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Development of forced random noise system for the measurement of respiratory impedance. Final Report.

Viola-JO; Hankinson-JL; Sepulveda-MJ; Castellan-RM; Cocke-JB
NIOSH 1983 Dec; :1-161
Part one of the study called for the design and analysis of a respiratory measurement system employing forced random noise. Respiratory impedance of a human was determined by the administration of a noninvasive test in which random oscillations were superimposed on the respiratory cycle. Spectral analysis was applied to the forcing pressure and resultant flow to arrive at a measure of impedance which is a function of frequency. The measuring system consisted of a random noise source, speaker enclosure, and a portable computer. To isolate physiological (ZL) and respiratory (Zrsp) impedance from measured data, the impedance contributions of the system were determined. With this system, ZL could be determined in less than five minutes with Zrsp isolation taking twice the time. The magnitude and phase of Zrsp for a normal healthy adult were comparable to the results obtained by other studies. In part two of the study lung function responses to inhaled cotton dust were evaluated in a group of 58 healthy subjects by spirometry (MEFV curves) and forced random noise impedance parameters. The data indicate that measures of the Thevenin resistance (real part of impedance) by the forced random noise method are reliable indicators of cotton induced bronchoconstriction. However, measurement variability suggests that these are more appropriate for group studies and should remain adjuncts to standard tests of lung function such as spirometry.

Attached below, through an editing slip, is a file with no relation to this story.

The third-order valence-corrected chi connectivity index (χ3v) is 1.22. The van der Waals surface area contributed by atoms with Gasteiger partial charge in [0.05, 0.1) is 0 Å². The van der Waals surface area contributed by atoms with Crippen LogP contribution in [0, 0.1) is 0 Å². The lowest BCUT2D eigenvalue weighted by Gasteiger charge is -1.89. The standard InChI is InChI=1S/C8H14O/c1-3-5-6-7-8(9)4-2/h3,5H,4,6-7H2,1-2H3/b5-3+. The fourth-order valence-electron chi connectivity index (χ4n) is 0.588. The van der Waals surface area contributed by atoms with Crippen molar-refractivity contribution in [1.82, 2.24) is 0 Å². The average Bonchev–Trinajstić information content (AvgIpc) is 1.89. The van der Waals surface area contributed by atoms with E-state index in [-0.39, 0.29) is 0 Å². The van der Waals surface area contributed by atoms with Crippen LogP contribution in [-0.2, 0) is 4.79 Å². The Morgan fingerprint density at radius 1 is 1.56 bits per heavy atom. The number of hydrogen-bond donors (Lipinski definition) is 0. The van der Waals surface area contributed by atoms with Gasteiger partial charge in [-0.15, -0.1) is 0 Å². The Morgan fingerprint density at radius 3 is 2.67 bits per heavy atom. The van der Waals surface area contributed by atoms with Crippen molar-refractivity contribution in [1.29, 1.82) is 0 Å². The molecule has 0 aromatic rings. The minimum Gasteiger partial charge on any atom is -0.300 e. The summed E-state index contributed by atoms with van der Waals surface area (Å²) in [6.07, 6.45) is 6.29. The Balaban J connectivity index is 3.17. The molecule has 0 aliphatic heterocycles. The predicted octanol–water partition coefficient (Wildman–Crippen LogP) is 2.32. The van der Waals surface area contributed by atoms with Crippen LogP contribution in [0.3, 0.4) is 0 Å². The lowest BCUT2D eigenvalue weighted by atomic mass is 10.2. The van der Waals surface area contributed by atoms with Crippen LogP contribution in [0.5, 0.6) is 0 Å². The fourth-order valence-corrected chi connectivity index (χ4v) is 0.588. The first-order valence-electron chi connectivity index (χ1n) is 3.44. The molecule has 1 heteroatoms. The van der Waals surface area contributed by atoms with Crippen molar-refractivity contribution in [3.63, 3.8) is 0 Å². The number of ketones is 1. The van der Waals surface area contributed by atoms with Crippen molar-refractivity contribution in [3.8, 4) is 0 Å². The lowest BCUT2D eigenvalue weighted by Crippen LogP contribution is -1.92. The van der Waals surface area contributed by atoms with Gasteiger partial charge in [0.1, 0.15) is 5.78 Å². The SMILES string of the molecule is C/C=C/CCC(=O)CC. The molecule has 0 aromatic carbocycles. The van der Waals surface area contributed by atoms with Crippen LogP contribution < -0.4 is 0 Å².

NIOSH-Author; Respiratory-system-disorders; Respiration-rate; Respirable-dust; Cotton-mill-workers; Lung-irritants; Pulmonary-function-tests; Pulmonary-congestion
Publication Date
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NTIS Accession No.
NTIS Price
NIOSH Division
Priority Area
Asthma and Chronic Obstructive Pulmonary Disease; Disease and Injury; Respiratory-system-disorders
Source Name
Division of Respiratory Disease Studies, NIOSH, Morgantown, West Virginia, 161 pages, 38 references
Page last reviewed: April 12, 2019
Content source: National Institute for Occupational Safety and Health Education and Information Division